Holly was four weeks old to the day on 29th January 1988, the date imprinted on my mind. Norman and I were in Safeway doing the weekly shopping. Holly started to cry as soon as we walked into the shop and her cries became shriller the longer we were there. We realise now that the fluorescent lights must have been causing her agony. After a few minutes, I decided to wait in the car for Norman and try to feed Holly. She fed OK, but then threw up everything almost immediately. After that she refused to feed at all and started to run a temperature.
We went home and called out our GP, who arrived within 10 minutes. She said she wasn't sure exactly what was wrong, but that there was obviously something serious and we should go to casualty. By the time we reached Queen Mary's in Sidcup, Holly's fontanelle was bulging and she was floppy and unresponsive. The paediatric registrar did a lumbar puncture and by midnight we had the diagnosis confirmed - Streptococcal A meningitis.
Holly was extremely poorly for a couple of days, surrounded by the paraphernalia of serious illness - drips, tubes, incubator and most of all, doctors and nurses. We were asked on several occasions if we wanted to have her baptised by the hospital chaplain. She had massive fits and stopped breathing, her skin turned blue and we feared the worst. However, she's a fighter and after day three she seemed to be starting to pick up. Unfortunately, this improvement didn't last and a week after she'd first gone into hospital, Holly was transferred to Great Ormond Street Hospital for Sick Children.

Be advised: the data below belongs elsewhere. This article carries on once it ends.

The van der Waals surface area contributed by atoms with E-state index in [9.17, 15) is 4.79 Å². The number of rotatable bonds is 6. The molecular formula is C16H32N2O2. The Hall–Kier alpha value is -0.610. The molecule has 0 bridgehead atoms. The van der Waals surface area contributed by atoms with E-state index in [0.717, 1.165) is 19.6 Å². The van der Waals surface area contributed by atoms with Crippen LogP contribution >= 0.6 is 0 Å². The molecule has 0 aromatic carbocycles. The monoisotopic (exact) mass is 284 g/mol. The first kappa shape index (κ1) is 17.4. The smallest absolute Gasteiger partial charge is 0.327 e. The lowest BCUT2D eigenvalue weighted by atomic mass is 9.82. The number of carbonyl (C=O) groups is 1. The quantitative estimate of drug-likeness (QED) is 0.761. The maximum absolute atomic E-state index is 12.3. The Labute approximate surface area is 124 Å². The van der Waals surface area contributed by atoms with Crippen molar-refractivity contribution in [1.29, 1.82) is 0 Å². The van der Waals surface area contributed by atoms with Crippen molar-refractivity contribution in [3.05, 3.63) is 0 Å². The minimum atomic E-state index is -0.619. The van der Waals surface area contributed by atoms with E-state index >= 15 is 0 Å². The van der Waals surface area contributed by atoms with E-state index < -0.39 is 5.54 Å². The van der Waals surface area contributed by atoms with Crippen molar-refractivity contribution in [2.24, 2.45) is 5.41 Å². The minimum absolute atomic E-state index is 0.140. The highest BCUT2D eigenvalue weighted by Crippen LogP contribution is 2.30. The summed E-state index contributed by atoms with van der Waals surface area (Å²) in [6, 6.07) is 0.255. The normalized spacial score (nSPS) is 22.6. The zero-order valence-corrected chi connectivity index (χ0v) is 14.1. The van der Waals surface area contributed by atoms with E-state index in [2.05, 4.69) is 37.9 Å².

In an ambulance with 'blues and twos' we sped up to central London and were taken into the neurosurgical ward. My diary for that day says: "Awful place, like a Victorian prison, with not enough room in the ward to swing a cat." I think that day was one of my worst. Holly's eyes were fixed and staring and her whole body was floppy.
After more tests, we found that the meningitis had caused an abscess on Holly's brain and she had developed hydrocephalus. This meant that the fluid bathing her brain and spinal cord was building up and needed to be drained off manually. These complications meant that Holly was to spend the best part of the next five months in GOSH fighting for her health and, at times, her life. She was saved by the skills of her consultant surgeon Professor Richard Hayward, the head of the infectious diseases unit Professor Mike Levin, and some very nifty plumbing in her head.
Eventually we took Holly home in the summer. Our eldest son Liam, who was then eight years old, had been a tower of strength to us for six months and he now deserved and needed some attention. He'd been shunted around friends and relatives whilst we were at Great Ormond Street and it was a good feeling to be a family in our own home again.
Holly is now 21 years old. She has physical and some learning disabilities as a result of her meningitis, but she's gorgeous and we're immensely glad we still have her here with us.